The crowds begin as one approaches the rear of the building: a long line, snaking back on itself contains those hopeful of gaining one of the 500 tickets on sale each day; further on, is a smaller queue of the luckier ones who had snapped up all the online tickets during the first three days of sale. Overall, the crowds are well behaved—for this is England—and approach their goal with good humor and a touch of the spirit of Dunkirk as they descend upon the National Gallery’s runaway success, Leonardo: Painter at the Court of Milan. It is not a large show, only some sixty paintings and drawings, but then Leonardo only began a score of paintings in a career spanning four decades. Of those paintings, fifteen autograph works survive, and four of these are generally deemed incomplete. To assemble almost every surviving painting from Leonardo’s Milanese period in London is a notable achievement, and these works are supplemented by others associated with his followers and sometime collaborators in the most sustained period of productivity in the artist’s life.
Sponsored jointly by the Clark Art Institute and the Rijksmuseum Amsterdam, this small exhibition of prints and paintings by Rembrandt and Degas opens with Degas’ assertion that “What I do is the result of reflection and study of the great masters.”
One of the marvelous things Degas learned from them is that new art need not always look like old art, that the great masters often were consummate experimenters developing entirely new kinds of imagery. Indeed Degas is well-known for his pastels of dancers, which often involve mark-making and composing methods that veer far away from the academic traditions of his early training.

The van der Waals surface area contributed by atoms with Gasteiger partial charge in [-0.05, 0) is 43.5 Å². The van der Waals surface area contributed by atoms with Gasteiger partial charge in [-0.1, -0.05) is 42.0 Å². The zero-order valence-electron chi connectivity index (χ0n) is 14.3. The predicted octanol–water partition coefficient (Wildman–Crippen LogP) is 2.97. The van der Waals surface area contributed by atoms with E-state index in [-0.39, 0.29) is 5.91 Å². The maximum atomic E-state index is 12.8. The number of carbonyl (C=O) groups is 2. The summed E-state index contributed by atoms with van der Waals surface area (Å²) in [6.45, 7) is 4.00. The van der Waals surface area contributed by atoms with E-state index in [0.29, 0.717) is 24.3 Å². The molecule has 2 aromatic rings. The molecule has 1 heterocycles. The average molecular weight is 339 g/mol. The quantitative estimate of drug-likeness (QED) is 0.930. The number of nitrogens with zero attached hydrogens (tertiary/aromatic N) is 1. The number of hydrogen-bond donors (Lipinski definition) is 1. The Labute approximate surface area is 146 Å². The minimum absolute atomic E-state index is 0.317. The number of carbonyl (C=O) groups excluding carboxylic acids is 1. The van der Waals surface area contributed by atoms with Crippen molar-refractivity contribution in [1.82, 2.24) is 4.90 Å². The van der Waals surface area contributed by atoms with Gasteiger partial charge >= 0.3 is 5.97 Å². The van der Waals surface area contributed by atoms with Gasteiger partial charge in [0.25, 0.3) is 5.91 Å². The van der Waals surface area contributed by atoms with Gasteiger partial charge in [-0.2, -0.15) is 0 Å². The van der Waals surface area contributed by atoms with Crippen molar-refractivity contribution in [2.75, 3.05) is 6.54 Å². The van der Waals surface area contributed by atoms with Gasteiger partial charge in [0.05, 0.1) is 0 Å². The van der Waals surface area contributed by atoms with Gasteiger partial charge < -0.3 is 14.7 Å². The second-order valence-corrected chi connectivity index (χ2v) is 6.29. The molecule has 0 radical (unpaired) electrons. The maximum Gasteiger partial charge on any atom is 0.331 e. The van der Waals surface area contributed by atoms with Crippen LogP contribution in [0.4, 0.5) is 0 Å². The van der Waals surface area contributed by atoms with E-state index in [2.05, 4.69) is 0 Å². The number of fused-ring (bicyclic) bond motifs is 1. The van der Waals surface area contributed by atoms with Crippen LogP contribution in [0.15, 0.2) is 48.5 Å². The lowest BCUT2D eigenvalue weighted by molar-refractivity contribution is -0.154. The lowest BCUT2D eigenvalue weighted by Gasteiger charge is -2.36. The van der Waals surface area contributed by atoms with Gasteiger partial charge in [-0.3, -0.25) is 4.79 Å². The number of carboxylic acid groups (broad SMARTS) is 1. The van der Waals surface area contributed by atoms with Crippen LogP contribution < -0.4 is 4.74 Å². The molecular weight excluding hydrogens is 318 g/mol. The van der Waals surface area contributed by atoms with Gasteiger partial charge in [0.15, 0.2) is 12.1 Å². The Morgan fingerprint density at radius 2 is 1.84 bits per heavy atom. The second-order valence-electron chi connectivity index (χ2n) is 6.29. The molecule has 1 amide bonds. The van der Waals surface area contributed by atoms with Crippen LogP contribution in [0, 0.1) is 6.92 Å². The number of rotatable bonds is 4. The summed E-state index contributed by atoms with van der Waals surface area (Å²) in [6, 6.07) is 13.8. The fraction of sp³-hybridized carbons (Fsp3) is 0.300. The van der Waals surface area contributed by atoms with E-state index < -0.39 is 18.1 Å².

This new show reveals a young Degas at a time of transition between traditions (French Academic versus Dutch Realist), revealing much about how Degas navigated the two. It’s a lovely, outstanding small show.
Opera Boston board chair Winifred P. Gray and board president Gregory E. Bulger have issued a statement that Opera Boston faces “an insurmountable budget deficit” of $500,000 and will cease operations on Jan. 1, 2012.
The announcement cited “lackluster fundraising in a tough economic climate” as the main reason for the closure. The staff was notified yesterday.
“The Board realizes that this development will come as a shock to the Boston arts community, and it is not a decision we made lightly,” Gray said in this morning’s statement. “The Company has had many artistic triumphs in its recent history, and has many fans. However, as the end of the year approaches, we find ourselves in a financially untenable situation, and the responsible thing is to work with our creditors and cease operations.”
I should most likely not distract you from giving a subscription to The Berkshire Review as a holiday gift. We need subscriptions to carry on our work, but there are a few items that have come in for review that I can warmly suggest as excellent gifts. These are not systematic, and they are not always serious, but we do recommend them. Some of them will be reviewed in detail over the following weeks.